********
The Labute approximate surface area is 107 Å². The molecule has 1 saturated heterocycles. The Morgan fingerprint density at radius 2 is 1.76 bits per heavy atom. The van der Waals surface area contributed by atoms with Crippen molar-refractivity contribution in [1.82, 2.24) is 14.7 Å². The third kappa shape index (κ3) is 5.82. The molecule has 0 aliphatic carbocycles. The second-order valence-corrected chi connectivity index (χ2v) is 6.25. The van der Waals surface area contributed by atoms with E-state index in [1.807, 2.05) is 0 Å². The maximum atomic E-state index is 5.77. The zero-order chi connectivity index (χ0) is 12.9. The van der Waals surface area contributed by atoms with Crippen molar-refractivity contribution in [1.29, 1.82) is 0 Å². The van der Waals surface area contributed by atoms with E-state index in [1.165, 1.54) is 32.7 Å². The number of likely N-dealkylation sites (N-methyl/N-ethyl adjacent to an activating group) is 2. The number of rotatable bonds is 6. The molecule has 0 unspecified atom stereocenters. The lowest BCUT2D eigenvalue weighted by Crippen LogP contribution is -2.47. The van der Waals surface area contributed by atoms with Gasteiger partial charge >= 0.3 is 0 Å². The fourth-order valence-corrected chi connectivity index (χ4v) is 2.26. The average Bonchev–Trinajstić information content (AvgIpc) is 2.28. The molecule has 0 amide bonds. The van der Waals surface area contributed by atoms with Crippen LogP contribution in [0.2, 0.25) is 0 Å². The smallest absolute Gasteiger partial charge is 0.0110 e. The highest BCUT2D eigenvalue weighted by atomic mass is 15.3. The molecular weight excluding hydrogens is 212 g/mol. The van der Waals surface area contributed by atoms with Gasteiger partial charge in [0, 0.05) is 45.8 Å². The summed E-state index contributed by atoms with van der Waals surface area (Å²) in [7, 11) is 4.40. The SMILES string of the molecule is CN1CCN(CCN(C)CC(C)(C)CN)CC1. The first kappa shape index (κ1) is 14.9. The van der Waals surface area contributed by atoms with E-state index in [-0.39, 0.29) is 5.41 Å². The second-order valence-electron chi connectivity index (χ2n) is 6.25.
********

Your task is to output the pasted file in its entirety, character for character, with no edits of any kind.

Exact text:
The Labute approximate surface area is 107 Å². The molecule has 1 saturated heterocycles. The Morgan fingerprint density at radius 2 is 1.76 bits per heavy atom. The van der Waals surface area contributed by atoms with Crippen molar-refractivity contribution in [1.82, 2.24) is 14.7 Å². The third kappa shape index (κ3) is 5.82. The molecule has 0 aliphatic carbocycles. The second-order valence-corrected chi connectivity index (χ2v) is 6.25. The van der Waals surface area contributed by atoms with E-state index in [1.807, 2.05) is 0 Å². The maximum atomic E-state index is 5.77. The zero-order chi connectivity index (χ0) is 12.9. The van der Waals surface area contributed by atoms with Crippen molar-refractivity contribution in [1.29, 1.82) is 0 Å². The van der Waals surface area contributed by atoms with E-state index in [1.165, 1.54) is 32.7 Å². The number of likely N-dealkylation sites (N-methyl/N-ethyl adjacent to an activating group) is 2. The number of rotatable bonds is 6. The molecule has 0 unspecified atom stereocenters. The lowest BCUT2D eigenvalue weighted by Crippen LogP contribution is -2.47. The van der Waals surface area contributed by atoms with Gasteiger partial charge >= 0.3 is 0 Å². The fourth-order valence-corrected chi connectivity index (χ4v) is 2.26. The average Bonchev–Trinajstić information content (AvgIpc) is 2.28. The molecule has 0 amide bonds. The van der Waals surface area contributed by atoms with Crippen LogP contribution in [0.2, 0.25) is 0 Å². The smallest absolute Gasteiger partial charge is 0.0110 e. The highest BCUT2D eigenvalue weighted by atomic mass is 15.3. The molecular weight excluding hydrogens is 212 g/mol. The van der Waals surface area contributed by atoms with Gasteiger partial charge in [0, 0.05) is 45.8 Å². The summed E-state index contributed by atoms with van der Waals surface area (Å²) in [7, 11) is 4.40. The SMILES string of the molecule is CN1CCN(CCN(C)CC(C)(C)CN)CC1. The first kappa shape index (κ1) is 14.9. The van der Waals surface area contributed by atoms with E-state index in [-0.39, 0.29) is 5.41 Å². The second-order valence-electron chi connectivity index (χ2n) is 6.25.